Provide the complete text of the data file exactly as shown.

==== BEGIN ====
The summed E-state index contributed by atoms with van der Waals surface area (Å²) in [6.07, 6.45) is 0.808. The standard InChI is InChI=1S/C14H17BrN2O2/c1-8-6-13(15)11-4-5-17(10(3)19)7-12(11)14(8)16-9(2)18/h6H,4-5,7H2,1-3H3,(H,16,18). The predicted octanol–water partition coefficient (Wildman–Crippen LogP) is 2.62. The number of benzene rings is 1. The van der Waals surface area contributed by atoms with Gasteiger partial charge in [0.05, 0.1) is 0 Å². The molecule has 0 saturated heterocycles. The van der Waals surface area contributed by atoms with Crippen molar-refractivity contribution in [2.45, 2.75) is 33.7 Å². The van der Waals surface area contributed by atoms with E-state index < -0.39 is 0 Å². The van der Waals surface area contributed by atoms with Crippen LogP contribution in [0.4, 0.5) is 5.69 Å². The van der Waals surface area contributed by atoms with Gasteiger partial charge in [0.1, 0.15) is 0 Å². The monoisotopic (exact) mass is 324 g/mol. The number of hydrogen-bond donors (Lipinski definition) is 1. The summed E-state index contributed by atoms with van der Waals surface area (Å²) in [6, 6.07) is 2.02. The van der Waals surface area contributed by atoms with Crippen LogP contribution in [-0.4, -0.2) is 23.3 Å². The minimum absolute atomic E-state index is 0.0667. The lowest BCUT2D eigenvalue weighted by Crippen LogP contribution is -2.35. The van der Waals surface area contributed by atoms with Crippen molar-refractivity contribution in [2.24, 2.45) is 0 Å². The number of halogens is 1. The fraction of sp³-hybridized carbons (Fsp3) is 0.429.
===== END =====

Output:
The summed E-state index contributed by atoms with van der Waals surface area (Å²) in [6.07, 6.45) is 0.808. The standard InChI is InChI=1S/C14H17BrN2O2/c1-8-6-13(15)11-4-5-17(10(3)19)7-12(11)14(8)16-9(2)18/h6H,4-5,7H2,1-3H3,(H,16,18). The predicted octanol–water partition coefficient (Wildman–Crippen LogP) is 2.62. The number of benzene rings is 1. The van der Waals surface area contributed by atoms with Gasteiger partial charge in [0.05, 0.1) is 0 Å². The molecule has 0 saturated heterocycles. The van der Waals surface area contributed by atoms with Crippen molar-refractivity contribution in [2.45, 2.75) is 33.7 Å². The van der Waals surface area contributed by atoms with E-state index < -0.39 is 0 Å². The van der Waals surface area contributed by atoms with Crippen LogP contribution in [0.4, 0.5) is 5.69 Å². The van der Waals surface area contributed by atoms with Gasteiger partial charge in [0.1, 0.15) is 0 Å². The monoisotopic (exact) mass is 324 g/mol. The number of hydrogen-bond donors (Lipinski definition) is 1. The summed E-state index contributed by atoms with van der Waals surface area (Å²) in [6, 6.07) is 2.02. The van der Waals surface area contributed by atoms with Crippen LogP contribution in [-0.4, -0.2) is 23.3 Å². The minimum absolute atomic E-state index is 0.0667. The lowest BCUT2D eigenvalue weighted by Crippen LogP contribution is -2.35. The van der Waals surface area contributed by atoms with Crippen molar-refractivity contribution in [2.24, 2.45) is 0 Å². The number of halogens is 1. The fraction of sp³-hybridized carbons (Fsp3) is 0.429.